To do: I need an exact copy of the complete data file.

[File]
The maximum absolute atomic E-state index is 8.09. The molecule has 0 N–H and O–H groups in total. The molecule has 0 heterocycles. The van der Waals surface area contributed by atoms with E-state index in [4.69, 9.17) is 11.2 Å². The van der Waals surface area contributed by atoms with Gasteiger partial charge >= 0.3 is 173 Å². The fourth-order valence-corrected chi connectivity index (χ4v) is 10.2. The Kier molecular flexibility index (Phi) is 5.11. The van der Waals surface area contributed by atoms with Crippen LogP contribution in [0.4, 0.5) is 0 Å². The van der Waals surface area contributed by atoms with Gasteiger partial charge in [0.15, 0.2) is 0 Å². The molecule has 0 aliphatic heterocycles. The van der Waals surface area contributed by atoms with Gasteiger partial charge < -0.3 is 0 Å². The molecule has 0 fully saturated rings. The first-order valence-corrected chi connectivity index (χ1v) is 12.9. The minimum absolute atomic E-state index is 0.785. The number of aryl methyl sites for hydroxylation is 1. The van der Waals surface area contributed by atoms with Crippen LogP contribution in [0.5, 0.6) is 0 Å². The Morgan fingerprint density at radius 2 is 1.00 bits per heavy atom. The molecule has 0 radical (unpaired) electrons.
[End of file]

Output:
The maximum absolute atomic E-state index is 8.09. The molecule has 0 N–H and O–H groups in total. The molecule has 0 heterocycles. The van der Waals surface area contributed by atoms with E-state index in [4.69, 9.17) is 11.2 Å². The van der Waals surface area contributed by atoms with Gasteiger partial charge >= 0.3 is 173 Å². The fourth-order valence-corrected chi connectivity index (χ4v) is 10.2. The Kier molecular flexibility index (Phi) is 5.11. The van der Waals surface area contributed by atoms with Crippen LogP contribution in [0.4, 0.5) is 0 Å². The van der Waals surface area contributed by atoms with Gasteiger partial charge in [0.15, 0.2) is 0 Å². The molecule has 0 aliphatic heterocycles. The van der Waals surface area contributed by atoms with Gasteiger partial charge < -0.3 is 0 Å². The molecule has 0 fully saturated rings. The first-order valence-corrected chi connectivity index (χ1v) is 12.9. The minimum absolute atomic E-state index is 0.785. The number of aryl methyl sites for hydroxylation is 1. The van der Waals surface area contributed by atoms with Crippen LogP contribution in [0.5, 0.6) is 0 Å². The Morgan fingerprint density at radius 2 is 1.00 bits per heavy atom. The molecule has 0 radical (unpaired) electrons.